Paratransit is a service that transit agencies are mandated to provide to individuals with disabilities. It’s very challenging, and yet those communities are the ones in the greatest need of mobility access. Transit agencies have had a difficult time providing that on a cost-effective basis in the past. It can be $60 a ride, per person. Those are prime categories of transit service where there is a shared interest both from the riders, who depend on that service, and from the transit agencies, who need to find a more sustainable way of offering that service and to actually expand the amount of service that they provide, to partner with a system like Lyft.

Do you feel like Lyft has an advantage in talking to cities over Uber because you’ve positioned yourselves as the friendlier, more collaborative of the two big companies?

Lyft’s culture and our values have always been a key part of our success, and that’s true now more than ever.

Read next: Why it matters that Uber and Lyft are becoming more like public transit

In case you haven’t heard, Lyft is reinventing the bus. In San Francisco, the ride-hailing company is beta-testing a “shuttle” service that operates along designated routes with preset stops during weekday commuting hours (6:30-10:30am, 4-8pm). It has also introduced “pickup suggestions,” a new feature that encourages customers to walk to a better pickup location for their trip when possible, based on things like traffic and one-way streets.

Lyft’s new “pickup suggestions.”(Lyft)

Uber debuted a similar feature in Manhattan in late May for UberPool, its carpooling service. “Smarter pickups” prompt riders to walk to a convenient corner during their shared ride and “dynamic drop-offs” “recalculate the best drop-off spot every few seconds” as they near their destination. Uber said at the time that those changes were designed to reduce the number of turns per mile by 20%.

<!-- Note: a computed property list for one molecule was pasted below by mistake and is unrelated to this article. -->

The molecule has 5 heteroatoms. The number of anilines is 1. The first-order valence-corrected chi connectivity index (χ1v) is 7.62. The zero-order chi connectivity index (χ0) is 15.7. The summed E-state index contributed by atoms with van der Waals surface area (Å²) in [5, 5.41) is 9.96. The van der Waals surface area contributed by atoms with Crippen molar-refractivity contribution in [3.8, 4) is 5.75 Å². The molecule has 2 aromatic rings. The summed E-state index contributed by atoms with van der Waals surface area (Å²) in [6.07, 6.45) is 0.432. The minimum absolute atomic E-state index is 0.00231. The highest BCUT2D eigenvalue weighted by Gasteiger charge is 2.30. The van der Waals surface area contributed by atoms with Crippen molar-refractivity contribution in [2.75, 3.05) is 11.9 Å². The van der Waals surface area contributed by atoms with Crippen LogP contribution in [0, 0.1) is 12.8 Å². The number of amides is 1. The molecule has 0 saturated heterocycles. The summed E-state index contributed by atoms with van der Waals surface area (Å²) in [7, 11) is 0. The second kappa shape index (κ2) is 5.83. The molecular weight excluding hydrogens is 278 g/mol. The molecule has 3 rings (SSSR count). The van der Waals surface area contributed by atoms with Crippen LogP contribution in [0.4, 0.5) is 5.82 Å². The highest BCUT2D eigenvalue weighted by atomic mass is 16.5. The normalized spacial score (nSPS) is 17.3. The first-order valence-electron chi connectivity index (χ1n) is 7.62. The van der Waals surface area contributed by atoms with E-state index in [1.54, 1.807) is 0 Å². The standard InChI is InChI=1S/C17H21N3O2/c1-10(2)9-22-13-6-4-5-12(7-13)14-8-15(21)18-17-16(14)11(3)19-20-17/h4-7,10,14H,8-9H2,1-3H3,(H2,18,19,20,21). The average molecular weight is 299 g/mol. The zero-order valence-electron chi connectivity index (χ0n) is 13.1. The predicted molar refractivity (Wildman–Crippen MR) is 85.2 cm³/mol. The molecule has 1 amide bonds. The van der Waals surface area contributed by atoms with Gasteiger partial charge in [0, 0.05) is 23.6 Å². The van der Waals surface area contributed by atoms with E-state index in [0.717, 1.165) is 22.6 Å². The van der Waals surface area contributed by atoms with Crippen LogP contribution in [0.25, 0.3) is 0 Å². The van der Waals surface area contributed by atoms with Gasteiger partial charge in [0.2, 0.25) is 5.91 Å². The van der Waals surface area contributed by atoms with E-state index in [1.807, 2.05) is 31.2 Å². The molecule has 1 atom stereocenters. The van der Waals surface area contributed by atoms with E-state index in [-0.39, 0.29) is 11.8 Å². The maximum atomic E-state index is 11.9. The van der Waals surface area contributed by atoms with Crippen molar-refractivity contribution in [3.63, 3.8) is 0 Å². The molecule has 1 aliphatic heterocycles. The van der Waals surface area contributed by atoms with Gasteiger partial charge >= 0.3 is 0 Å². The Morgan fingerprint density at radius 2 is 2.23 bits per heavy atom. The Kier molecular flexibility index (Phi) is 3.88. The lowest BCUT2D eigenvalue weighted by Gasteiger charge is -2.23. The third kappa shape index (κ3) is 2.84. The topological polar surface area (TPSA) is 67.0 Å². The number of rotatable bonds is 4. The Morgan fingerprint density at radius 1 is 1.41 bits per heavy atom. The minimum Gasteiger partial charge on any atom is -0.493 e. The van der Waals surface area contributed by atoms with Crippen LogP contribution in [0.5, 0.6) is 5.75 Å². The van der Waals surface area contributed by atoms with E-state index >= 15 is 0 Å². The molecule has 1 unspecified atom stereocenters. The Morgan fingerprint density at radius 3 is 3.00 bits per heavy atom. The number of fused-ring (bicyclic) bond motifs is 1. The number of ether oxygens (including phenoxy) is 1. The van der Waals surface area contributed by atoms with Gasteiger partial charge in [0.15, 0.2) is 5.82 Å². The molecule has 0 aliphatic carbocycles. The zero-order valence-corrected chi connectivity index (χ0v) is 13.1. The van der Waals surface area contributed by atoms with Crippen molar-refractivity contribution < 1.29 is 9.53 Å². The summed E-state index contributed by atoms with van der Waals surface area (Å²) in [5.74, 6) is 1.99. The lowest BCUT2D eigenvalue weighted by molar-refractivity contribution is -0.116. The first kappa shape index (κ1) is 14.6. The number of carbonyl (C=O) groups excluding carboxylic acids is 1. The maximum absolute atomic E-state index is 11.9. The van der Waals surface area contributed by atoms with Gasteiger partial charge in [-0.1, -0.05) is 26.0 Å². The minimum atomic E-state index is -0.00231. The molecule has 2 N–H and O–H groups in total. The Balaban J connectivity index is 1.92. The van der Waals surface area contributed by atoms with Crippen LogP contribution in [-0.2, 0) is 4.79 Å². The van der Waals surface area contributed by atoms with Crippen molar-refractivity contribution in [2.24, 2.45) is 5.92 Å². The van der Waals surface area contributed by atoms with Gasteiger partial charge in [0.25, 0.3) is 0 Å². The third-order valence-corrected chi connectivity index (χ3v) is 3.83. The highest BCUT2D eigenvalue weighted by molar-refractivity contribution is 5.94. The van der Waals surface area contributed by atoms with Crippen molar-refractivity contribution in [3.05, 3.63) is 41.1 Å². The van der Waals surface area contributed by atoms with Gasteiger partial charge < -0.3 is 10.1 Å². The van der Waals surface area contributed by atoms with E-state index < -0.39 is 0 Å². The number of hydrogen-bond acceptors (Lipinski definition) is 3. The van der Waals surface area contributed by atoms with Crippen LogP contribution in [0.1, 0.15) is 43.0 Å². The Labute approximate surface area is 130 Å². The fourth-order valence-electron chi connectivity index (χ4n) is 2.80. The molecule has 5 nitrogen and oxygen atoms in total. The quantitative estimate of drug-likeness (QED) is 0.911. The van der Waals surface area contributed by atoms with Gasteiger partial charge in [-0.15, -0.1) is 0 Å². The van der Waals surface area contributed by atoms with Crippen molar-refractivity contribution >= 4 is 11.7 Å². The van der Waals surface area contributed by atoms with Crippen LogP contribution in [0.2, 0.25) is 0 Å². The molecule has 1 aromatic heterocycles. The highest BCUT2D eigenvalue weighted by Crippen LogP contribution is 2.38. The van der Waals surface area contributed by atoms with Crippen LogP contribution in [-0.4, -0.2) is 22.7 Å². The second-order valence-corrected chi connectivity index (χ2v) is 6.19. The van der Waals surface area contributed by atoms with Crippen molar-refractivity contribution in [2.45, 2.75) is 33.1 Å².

Old (left) and new (right) UberPool pickups. (Uber)

This is pretty comparable to what buses do, with their “stops” that people “walk to” and “wait at.” (In Uber jargon it’s apparently known as “prioritizing human heuristics over purely system algos.”) Buses are of course bigger than cars used in ride-hailing, but it’s not hard to imagine them running the same routes and competing for the same riders. In fact, they already are. The path taken by the UberPool in the screenshot above (from Uber’s blog) is almost identical to the route traversed by the M101 bus in New York City.

The M101 bus route in New York City.
The M101 bus route in New York City. (Screenshot from WikiRoutes)

The basic advantage of Uber and Lyft has always been immediacy, but immediacy comes at a price premium. The idea of UberPool and Lyft Line is that you trade an immediate pickup and private ride for a somewhat less speedy pickup and the company of a stranger or two, and in exchange you get a discount. The idea of UberPool and Lyft Line with suggested pickups seems to be that you trade immediacy and privacy and the convenience of having a car come to your door for a discount and so that Uber and Lyft can dispatch their cars along more efficient routes.

That’s why what Uber and Lyft are doing with shared rides and suggested pickups is more complicated than just “reinventing the bus.” The companies are fundamentally trying to change what’s valued in the on-demand economy, by putting the convenience of the group before the convenience of just one person.

Uber and Lyft have been pushing into public transit for a while. Uber struck a deal with Summit, New Jersey, to provide subsidized rides to commuters from their homes to the local train station (it was billed as the alternative to Summit building a parking lot) and has hammered out similar transit agreements with cities including San Francisco, Atlanta, Philadelphia, Dallas, and Cincinnati. Still other towns, like Innisfil, Canada, and Altamonte Springs, Florida, have hired Uber to serve as their de fact0 public transit system. Lyft’s public transit deals have included the Go Centennial project in Colorado and a collaboration with Dallas Area Rapid Transit in Texas.

Suggested pickups are just another step toward broader public transit goals. Uber and Lyft made their names by disrupting private taxi rides, but to truly make inroads with local transportation systems, the companies need to retrain their customers to value efficiency and convenience for a group of people over efficiency and convenience for just themselves. That, after all, is what public transportation is about. It is relatively convenient, and relatively efficient, for a large number of people, but it is not always the most convenient and the most efficient option for every individual person. The more Uber and Lyft can acclimate their riders now to small inconveniences like “suggested pickups,” the better poised they’ll be to convince governments that ride-hailing is the best solution to their public transit needs.